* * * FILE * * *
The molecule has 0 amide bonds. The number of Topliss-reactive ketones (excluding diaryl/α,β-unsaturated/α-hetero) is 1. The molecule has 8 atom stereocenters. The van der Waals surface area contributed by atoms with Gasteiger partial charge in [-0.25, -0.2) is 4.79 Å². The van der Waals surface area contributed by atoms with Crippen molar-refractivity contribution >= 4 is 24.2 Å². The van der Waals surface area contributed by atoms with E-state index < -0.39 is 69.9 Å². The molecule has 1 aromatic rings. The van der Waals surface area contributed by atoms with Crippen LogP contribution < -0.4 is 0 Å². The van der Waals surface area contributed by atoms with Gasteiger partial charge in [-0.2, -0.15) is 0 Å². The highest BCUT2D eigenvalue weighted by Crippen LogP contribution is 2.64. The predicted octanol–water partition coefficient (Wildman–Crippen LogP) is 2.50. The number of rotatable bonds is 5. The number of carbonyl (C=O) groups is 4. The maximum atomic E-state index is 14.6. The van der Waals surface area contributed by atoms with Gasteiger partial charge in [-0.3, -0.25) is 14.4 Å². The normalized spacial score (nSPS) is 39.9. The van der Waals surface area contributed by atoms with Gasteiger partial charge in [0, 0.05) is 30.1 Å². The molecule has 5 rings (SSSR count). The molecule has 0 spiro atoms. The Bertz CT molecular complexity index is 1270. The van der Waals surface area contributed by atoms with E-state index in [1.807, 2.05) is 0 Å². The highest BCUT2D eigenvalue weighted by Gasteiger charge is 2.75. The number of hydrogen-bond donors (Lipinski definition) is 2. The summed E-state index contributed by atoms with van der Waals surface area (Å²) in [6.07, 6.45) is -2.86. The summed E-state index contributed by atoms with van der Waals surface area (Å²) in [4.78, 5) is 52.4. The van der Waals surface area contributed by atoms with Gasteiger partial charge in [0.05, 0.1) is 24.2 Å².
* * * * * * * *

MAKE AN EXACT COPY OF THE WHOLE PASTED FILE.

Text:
The molecule has 0 amide bonds. The number of Topliss-reactive ketones (excluding diaryl/α,β-unsaturated/α-hetero) is 1. The molecule has 8 atom stereocenters. The van der Waals surface area contributed by atoms with Gasteiger partial charge in [-0.25, -0.2) is 4.79 Å². The van der Waals surface area contributed by atoms with Crippen molar-refractivity contribution >= 4 is 24.2 Å². The van der Waals surface area contributed by atoms with E-state index < -0.39 is 69.9 Å². The molecule has 1 aromatic rings. The van der Waals surface area contributed by atoms with Crippen LogP contribution < -0.4 is 0 Å². The van der Waals surface area contributed by atoms with Gasteiger partial charge in [-0.2, -0.15) is 0 Å². The highest BCUT2D eigenvalue weighted by Crippen LogP contribution is 2.64. The predicted octanol–water partition coefficient (Wildman–Crippen LogP) is 2.50. The number of rotatable bonds is 5. The number of carbonyl (C=O) groups is 4. The maximum atomic E-state index is 14.6. The van der Waals surface area contributed by atoms with Gasteiger partial charge in [-0.3, -0.25) is 14.4 Å². The normalized spacial score (nSPS) is 39.9. The van der Waals surface area contributed by atoms with Gasteiger partial charge in [0, 0.05) is 30.1 Å². The molecule has 5 rings (SSSR count). The molecule has 0 spiro atoms. The Bertz CT molecular complexity index is 1270. The van der Waals surface area contributed by atoms with E-state index in [1.807, 2.05) is 0 Å². The highest BCUT2D eigenvalue weighted by Gasteiger charge is 2.75. The number of hydrogen-bond donors (Lipinski definition) is 2. The summed E-state index contributed by atoms with van der Waals surface area (Å²) in [6.07, 6.45) is -2.86. The summed E-state index contributed by atoms with van der Waals surface area (Å²) in [4.78, 5) is 52.4. The van der Waals surface area contributed by atoms with Gasteiger partial charge in [0.05, 0.1) is 24.2 Å².